Infertility is a condition in which a couple is unable to conceive and carry a pregnancy to term after one year of consistent vaginal intercourse. It is estimated to affect 12-16% of couples worldwide, and its diagnosis and treatment are often accompanied by several emotional, physical, and relational stressors.
Erectile dysfunction (ED), or the inability to get or maintain an erection firm enough for satisfactory sexual activity, is a relatively common condition that affects men worldwide. In recent years, researchers have been testing the efficacy of restorative therapies aimed at regenerating damaged tissues, vessels, and nerves that may be contributing to ED. One such therapy is low-intensity shockwave therapy (LiST).
Menopause is a major life transition for many women, often bringing unexpected changes in sexual function. Postmenopausal women may face factors such as genitourinary syndrome of menopause (GSM), vulvovaginal atrophy (VVA), and pelvic organ prolapse (POP), which are changes associated with decreased estrogen levels and, in the case of POP, weakened pelvic floor muscles. They may also be dealing with chronic conditions that they developed later in life.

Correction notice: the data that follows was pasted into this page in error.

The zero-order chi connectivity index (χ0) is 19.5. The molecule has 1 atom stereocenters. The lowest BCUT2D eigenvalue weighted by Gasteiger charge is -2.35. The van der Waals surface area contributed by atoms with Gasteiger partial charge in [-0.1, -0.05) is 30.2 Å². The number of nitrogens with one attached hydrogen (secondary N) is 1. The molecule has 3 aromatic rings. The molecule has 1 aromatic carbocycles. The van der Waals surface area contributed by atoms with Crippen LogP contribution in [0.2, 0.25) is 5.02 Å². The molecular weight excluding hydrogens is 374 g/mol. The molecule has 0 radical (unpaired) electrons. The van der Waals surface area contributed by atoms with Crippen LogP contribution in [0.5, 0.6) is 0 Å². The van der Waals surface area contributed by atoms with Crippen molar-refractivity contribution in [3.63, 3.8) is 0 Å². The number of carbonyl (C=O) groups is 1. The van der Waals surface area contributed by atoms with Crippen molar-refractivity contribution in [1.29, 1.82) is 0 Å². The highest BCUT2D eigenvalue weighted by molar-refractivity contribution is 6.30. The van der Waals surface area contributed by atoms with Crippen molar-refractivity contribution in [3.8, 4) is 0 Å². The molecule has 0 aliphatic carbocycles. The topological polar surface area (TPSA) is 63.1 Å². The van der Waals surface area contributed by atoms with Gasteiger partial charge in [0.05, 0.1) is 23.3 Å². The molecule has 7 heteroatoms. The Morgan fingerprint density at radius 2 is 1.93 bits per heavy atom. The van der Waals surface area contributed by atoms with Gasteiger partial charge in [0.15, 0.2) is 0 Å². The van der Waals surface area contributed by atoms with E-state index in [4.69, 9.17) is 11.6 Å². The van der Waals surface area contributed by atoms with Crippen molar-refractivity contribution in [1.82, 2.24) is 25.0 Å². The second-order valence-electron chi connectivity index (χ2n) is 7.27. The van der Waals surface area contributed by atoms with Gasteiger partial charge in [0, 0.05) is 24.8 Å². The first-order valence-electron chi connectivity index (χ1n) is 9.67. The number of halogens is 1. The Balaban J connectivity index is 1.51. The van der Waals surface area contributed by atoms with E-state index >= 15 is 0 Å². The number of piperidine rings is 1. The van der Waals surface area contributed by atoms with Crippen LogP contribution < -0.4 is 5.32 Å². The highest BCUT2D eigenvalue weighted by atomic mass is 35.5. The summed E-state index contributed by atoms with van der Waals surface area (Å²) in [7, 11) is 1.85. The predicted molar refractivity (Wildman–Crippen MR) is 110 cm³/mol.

Cigarettes contain about 600 ingredients and create thousands of chemicals when they are burned, at least 69 of which are known to cause cancer (American Lung Association, 2020). By now, it’s no secret that smoking has adverse health effects. Many studies have demonstrated the link between smoking cigarettes and serious health conditions including cancer, heart disease, chronic lung diseases, stroke, diabetes, and chronic obstructive pulmonary disease (COPD). Perhaps lesser known is the impact that smoking can have on a person’s sexual function. The following are the ways in which smoking could impact your sexual health.
Androgen deprivation therapy (ADT) is a prostate cancer treatment that suppresses the production of testosterone (a type of androgen or male sex hormone) in a person’s body. Prostate cancer cells require testosterone to grow, so stopping testosterone production can shrink or slow the growth of the cancer. ADT can be achieved through certain medications or orchiectomy (a surgery to remove the testicles). On its own, ADT cannot cure prostate cancer.